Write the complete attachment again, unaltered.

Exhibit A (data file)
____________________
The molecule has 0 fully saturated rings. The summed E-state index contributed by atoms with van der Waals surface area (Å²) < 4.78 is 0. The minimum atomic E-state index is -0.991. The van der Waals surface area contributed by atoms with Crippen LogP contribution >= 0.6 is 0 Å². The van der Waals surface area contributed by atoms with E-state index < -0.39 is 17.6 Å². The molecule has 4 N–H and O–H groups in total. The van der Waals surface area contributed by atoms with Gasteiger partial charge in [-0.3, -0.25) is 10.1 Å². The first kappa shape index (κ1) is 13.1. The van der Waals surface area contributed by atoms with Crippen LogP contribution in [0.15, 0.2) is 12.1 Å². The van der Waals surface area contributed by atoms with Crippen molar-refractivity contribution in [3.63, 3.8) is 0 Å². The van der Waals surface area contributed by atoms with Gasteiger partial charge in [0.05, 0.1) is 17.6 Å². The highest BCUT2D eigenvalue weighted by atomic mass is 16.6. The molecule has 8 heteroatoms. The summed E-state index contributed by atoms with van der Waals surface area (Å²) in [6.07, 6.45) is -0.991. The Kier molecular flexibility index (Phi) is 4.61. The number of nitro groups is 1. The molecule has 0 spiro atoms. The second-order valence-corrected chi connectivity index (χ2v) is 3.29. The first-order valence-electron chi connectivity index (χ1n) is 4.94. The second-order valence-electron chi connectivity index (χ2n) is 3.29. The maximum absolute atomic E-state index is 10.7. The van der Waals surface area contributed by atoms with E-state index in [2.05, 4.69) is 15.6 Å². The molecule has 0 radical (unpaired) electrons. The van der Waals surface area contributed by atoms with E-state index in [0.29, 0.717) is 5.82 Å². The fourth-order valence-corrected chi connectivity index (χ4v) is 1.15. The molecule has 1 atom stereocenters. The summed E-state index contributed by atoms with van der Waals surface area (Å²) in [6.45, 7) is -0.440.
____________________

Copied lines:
The molecule has 0 fully saturated rings. The summed E-state index contributed by atoms with van der Waals surface area (Å²) < 4.78 is 0. The minimum atomic E-state index is -0.991. The van der Waals surface area contributed by atoms with Crippen LogP contribution >= 0.6 is 0 Å². The van der Waals surface area contributed by atoms with E-state index < -0.39 is 17.6 Å². The molecule has 4 N–H and O–H groups in total. The van der Waals surface area contributed by atoms with Gasteiger partial charge in [-0.3, -0.25) is 10.1 Å². The first kappa shape index (κ1) is 13.1. The van der Waals surface area contributed by atoms with Crippen LogP contribution in [0.15, 0.2) is 12.1 Å². The van der Waals surface area contributed by atoms with Crippen molar-refractivity contribution in [3.63, 3.8) is 0 Å². The van der Waals surface area contributed by atoms with Gasteiger partial charge in [0.05, 0.1) is 17.6 Å². The highest BCUT2D eigenvalue weighted by atomic mass is 16.6. The molecule has 8 heteroatoms. The summed E-state index contributed by atoms with van der Waals surface area (Å²) in [6.07, 6.45) is -0.991. The Kier molecular flexibility index (Phi) is 4.61. The number of nitro groups is 1. The molecule has 0 spiro atoms. The second-order valence-corrected chi connectivity index (χ2v) is 3.29. The first-order valence-electron chi connectivity index (χ1n) is 4.94. The second-order valence-electron chi connectivity index (χ2n) is 3.29. The maximum absolute atomic E-state index is 10.7. The van der Waals surface area contributed by atoms with E-state index in [2.05, 4.69) is 15.6 Å². The molecule has 0 radical (unpaired) electrons. The van der Waals surface area contributed by atoms with E-state index in [0.29, 0.717) is 5.82 Å². The fourth-order valence-corrected chi connectivity index (χ4v) is 1.15. The molecule has 1 atom stereocenters. The summed E-state index contributed by atoms with van der Waals surface area (Å²) in [6.45, 7) is -0.440.